TO GLIMPSE A HUMMINGBIRD

I know I'm supposed to be impressed by the scientific advances mankind has made the past century or two and I'm supposed to be awed by the technological achievements of the past decade and I'm supposed to be wowed by the latest cell phone and the latest car off the line and the special effects on the silver screen, but, to tell you the truth, they leave me cold.

But something happened this morning that has left me warm. I was sitting on my front deck reading one of the world's ten greatest books when I heard a sound behind me, right behind my head, a sound like a motorboat engine, a sound that justified moving my attention off the great book. Though I was shocked for a moment I realized what it was that was vibrating behind me.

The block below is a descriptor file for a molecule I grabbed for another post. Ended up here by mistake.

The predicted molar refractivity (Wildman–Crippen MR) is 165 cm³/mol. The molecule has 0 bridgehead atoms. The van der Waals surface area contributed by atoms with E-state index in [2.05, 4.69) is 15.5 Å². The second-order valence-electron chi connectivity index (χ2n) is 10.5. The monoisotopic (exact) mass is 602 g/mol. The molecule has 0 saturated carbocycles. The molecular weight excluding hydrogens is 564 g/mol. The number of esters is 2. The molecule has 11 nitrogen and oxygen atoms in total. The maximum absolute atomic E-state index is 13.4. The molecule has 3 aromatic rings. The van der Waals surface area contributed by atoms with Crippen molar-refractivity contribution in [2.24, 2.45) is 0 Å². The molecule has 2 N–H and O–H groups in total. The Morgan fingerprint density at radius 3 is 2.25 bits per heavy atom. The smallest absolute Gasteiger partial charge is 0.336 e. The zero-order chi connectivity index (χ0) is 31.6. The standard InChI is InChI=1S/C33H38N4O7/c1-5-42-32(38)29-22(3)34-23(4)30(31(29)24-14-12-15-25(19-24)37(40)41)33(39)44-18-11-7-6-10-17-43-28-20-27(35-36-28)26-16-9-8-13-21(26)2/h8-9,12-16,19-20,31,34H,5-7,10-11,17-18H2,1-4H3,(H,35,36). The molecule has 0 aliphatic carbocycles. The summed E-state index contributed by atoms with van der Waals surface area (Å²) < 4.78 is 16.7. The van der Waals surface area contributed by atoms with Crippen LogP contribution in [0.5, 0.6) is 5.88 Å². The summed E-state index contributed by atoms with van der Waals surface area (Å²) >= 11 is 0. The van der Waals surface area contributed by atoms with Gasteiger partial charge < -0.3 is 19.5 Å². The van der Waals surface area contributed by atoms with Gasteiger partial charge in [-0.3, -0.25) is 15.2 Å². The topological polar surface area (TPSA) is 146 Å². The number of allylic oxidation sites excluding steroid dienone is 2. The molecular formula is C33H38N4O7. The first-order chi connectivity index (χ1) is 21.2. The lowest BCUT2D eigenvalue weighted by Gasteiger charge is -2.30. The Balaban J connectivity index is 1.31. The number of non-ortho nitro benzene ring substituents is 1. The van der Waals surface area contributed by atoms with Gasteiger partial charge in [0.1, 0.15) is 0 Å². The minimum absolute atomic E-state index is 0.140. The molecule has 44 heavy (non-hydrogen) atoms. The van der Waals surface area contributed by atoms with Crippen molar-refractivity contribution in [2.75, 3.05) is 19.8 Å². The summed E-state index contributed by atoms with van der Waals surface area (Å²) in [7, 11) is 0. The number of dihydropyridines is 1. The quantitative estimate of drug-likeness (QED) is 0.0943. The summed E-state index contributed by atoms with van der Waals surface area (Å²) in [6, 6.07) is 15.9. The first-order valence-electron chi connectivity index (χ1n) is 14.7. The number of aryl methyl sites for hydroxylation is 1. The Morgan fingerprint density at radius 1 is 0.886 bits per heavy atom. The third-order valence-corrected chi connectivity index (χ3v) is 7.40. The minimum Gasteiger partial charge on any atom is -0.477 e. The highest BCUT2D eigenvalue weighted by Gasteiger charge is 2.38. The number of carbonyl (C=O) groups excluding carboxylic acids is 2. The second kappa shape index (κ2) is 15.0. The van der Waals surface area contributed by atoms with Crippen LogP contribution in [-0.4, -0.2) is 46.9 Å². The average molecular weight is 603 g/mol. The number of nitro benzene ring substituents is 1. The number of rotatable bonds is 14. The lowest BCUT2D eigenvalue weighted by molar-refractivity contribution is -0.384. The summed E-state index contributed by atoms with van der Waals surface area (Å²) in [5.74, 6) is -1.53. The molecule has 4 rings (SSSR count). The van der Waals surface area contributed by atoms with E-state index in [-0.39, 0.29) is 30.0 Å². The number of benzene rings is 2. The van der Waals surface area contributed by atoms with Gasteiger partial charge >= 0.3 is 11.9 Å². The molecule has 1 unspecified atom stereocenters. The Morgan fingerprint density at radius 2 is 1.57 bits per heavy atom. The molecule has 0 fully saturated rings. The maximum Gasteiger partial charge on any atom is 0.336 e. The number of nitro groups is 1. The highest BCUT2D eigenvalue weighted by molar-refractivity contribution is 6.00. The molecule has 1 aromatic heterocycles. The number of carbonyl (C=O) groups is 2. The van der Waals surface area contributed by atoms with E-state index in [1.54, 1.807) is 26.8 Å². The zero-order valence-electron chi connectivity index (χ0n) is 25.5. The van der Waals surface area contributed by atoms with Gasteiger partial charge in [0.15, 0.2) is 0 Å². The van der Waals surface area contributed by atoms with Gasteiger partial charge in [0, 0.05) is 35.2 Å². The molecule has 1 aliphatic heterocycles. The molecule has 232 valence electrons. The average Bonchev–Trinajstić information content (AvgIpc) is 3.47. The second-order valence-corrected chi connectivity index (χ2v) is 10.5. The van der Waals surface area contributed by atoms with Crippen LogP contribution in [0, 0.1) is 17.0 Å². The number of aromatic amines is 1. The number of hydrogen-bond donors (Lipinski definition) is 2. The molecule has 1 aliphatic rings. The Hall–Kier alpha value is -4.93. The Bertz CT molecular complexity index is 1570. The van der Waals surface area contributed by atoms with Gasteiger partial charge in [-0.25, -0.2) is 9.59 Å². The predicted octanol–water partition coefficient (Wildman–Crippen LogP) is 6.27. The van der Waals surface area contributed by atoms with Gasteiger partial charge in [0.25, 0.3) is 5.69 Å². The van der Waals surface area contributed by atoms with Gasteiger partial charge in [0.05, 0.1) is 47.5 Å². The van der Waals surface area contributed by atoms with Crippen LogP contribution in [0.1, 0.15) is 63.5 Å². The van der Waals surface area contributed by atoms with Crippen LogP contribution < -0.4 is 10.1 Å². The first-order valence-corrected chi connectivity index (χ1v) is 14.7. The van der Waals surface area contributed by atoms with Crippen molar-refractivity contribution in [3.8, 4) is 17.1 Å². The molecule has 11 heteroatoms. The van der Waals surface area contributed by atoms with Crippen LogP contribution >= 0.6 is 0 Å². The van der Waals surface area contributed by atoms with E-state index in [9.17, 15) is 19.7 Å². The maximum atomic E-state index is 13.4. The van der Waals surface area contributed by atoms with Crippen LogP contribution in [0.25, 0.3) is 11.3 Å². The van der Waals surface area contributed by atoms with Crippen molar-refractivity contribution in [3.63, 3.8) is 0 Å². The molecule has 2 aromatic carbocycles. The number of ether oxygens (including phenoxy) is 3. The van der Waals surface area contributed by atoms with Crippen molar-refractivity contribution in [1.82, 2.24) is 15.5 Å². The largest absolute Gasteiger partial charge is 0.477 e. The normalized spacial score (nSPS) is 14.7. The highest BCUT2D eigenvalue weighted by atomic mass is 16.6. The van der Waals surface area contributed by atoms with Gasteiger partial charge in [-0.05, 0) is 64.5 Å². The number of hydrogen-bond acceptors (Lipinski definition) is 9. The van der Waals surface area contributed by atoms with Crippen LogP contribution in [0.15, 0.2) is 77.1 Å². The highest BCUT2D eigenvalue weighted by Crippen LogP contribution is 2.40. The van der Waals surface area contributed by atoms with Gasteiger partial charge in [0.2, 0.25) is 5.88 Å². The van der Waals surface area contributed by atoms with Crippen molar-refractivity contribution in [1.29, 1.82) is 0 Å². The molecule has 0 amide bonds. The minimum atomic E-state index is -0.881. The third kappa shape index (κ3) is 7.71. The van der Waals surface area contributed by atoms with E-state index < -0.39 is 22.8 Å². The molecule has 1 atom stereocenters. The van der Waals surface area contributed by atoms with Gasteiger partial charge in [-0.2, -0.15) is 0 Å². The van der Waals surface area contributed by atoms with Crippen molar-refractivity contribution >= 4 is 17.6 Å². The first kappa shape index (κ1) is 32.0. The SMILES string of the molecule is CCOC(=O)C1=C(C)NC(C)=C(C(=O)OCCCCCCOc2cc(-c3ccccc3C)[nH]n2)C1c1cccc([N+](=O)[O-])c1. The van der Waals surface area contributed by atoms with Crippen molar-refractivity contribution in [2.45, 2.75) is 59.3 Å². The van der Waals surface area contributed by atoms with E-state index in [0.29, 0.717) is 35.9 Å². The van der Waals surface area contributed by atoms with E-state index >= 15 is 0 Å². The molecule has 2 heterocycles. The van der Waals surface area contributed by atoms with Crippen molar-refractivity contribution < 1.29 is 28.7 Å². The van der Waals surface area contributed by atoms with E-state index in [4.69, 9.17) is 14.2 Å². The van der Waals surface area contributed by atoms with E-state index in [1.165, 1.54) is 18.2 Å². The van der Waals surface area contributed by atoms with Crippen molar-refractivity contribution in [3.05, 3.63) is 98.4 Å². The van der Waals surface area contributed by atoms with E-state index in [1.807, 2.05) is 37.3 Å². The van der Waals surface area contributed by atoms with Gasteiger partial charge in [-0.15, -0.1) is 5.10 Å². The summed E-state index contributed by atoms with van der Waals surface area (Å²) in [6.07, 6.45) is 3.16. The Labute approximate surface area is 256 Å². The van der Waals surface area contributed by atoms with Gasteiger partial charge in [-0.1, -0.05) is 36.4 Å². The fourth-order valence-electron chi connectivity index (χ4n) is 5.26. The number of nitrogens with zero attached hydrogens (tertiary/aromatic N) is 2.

I happened to be partially under one of my wife's hanging flower baskets, the one with a geranium plant that's overflowing with starlike pink flowers. By cocking my eye to the left I could see the shadow the morning sun was throwing onto the facade of the house. There was the tumbling intricate filigree of the geranium leaves and there—there—darting from flower to flower—was the blurry gray shape of a hummingbird.

Slowly, as if I was a statue very slowly coming to life, I twisted my neck and tilted my head back. I saw the bird. Oh, so close. Reddish and green shimmering in the bright platinum light. Wings fluttering too fast to see their true form. With a thin beak poking into the boudoir of the flowers. Such poise. Such gentility.

In seconds it was gone. Gone off like a thought. Leaving me with the sense that, for some fleeting seconds, I had been blessed. Blessed by being allowed such closeness to the bird, yes, but more, more than that. A sense of being blessed by the living universe. And that is enough for me. That is everything to me.

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